Blue Cross and Blue Shield of Minnesota sued now-incarcerated Martin "Pharma Bro" Shkreli on Thursday, alleging the company intentionally monopolized the market and illegally jacked up the price of a "gold-standard" drug.
The Eagan, Minn.-based insurer filed a proposed class action lawsuit in the U.S. District Court for the Southern District of New York on Thursday, saying Vyera Pharmaceutical and its parent company Phonexius strategically cornered the market to increase the price of Daraprim by more than 4,000%. Vyera Pharmaceutical, formerly known as Turing Pharmaceuticals, did not respond to an interview request. The suit also names Shkreli, Phoenxius and Phoenxius' ex-chairman Kevin Mulleady as defendants.
Dr. Craig Samitt, president and CEO of Blue Cross and Blue Shield of Minnesota, said the lawsuit represented an essential step in advocating for patients' affordable medicines.
"Drug companies need to be held accountable for their role in making sure healthcare costs are sustainable for all," Samitt said in a statement.
According to the insurer's complaint, in August 2015, Shkreli and Mulleady paid Impax $55 million to acquire the rights to Daraprim, a prescription medication used to treat toxoplasmosis. The drug is often used multiple times per day by HIV and AIDs patients and those with compromised immune systems. The day after the two purchased the drug, they raised its price from $17.50 per pill to $750, according to the suit.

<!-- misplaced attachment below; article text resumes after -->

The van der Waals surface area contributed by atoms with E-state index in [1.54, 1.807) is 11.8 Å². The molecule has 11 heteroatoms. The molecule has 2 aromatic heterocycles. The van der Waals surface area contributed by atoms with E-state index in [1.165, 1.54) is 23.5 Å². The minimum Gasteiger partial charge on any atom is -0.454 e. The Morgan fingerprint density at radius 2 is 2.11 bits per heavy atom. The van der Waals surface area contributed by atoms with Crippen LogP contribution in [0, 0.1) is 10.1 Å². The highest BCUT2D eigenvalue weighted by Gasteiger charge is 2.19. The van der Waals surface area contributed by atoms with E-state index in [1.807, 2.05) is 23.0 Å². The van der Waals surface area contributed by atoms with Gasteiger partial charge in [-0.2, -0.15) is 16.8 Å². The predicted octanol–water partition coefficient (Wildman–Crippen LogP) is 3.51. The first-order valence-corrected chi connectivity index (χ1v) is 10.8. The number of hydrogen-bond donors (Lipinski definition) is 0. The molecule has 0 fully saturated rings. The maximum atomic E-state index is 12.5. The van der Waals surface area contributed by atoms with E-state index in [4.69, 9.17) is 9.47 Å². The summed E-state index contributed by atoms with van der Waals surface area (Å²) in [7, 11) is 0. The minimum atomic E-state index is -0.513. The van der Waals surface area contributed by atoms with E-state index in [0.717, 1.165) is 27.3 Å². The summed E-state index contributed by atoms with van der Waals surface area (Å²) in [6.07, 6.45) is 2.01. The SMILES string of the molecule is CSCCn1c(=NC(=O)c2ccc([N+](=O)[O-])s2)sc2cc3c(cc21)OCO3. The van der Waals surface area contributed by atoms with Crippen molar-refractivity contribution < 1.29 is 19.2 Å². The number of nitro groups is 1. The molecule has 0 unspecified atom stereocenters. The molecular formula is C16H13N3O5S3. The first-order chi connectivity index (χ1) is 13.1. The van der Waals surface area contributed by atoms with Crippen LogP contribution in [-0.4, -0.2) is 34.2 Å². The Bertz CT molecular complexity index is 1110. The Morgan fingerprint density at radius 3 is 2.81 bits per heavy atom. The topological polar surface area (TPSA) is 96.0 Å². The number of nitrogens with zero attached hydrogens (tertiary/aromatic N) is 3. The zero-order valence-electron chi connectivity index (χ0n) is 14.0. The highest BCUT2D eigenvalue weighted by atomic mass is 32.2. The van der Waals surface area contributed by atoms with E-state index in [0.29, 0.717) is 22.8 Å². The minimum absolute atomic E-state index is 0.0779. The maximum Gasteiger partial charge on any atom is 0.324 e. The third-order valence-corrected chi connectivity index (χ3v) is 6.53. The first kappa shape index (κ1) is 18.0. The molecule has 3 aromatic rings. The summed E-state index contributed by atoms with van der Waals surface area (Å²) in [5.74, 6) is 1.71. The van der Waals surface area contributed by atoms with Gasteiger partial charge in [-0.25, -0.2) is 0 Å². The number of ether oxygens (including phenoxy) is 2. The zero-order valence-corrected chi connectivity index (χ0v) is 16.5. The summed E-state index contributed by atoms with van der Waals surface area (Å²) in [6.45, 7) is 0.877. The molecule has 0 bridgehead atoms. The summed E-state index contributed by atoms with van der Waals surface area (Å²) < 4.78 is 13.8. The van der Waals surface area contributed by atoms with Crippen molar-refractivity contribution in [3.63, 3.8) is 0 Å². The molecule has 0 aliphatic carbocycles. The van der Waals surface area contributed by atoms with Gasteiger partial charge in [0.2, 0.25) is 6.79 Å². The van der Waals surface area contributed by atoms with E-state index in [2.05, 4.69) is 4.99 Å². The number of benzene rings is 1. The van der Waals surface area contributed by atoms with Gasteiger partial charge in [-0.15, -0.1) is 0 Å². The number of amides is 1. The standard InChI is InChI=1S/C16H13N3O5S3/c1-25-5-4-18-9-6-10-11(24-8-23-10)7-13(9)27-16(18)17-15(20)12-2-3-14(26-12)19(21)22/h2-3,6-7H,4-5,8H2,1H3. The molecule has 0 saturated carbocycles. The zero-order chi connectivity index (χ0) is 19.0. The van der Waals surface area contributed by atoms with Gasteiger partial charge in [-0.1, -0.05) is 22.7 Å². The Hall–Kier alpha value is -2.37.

BCBS Minnesota alleges the duo prevented other companies from manufacturing generics by preventing competitors from accessing the samples they needed to test the bioequivalence of new medicines, restricting access to vital ingredients and preventing competitors from accessing sales data to determine whether developing generic Daraprim was commercially viable. If Vyera had not engaged in anti-competitive behavior, the suit said at least five generic versions of Daraprim would exist in the market today.
Defendants' "anticompetitive conduct successfully thwarted generic competition for years and continues to cause supracompetitive prices to this day," the suit reads.
The not-for-profit insurer seeks an unspecified amount of damages. BCBS Minnesota wants to represent more than 30 parties across the nation. Its claims echo those made by federal regulators and the state of New York last year, where Shkreli was essentially accused of pocketing millions at the expense of patients. Shkreli was sentenced to prison in 2017 for defrauding hedge fund investors through a different pharmaceutical company.
Last year, Shkreli requested an early release from prison, saying that he could use his pharmaceutical expertise to cure coronavirus. A judge denied his request. BCBS Minnesota's complaint alleges that he continues to direct the operations at Vyera through a contraband cell phone.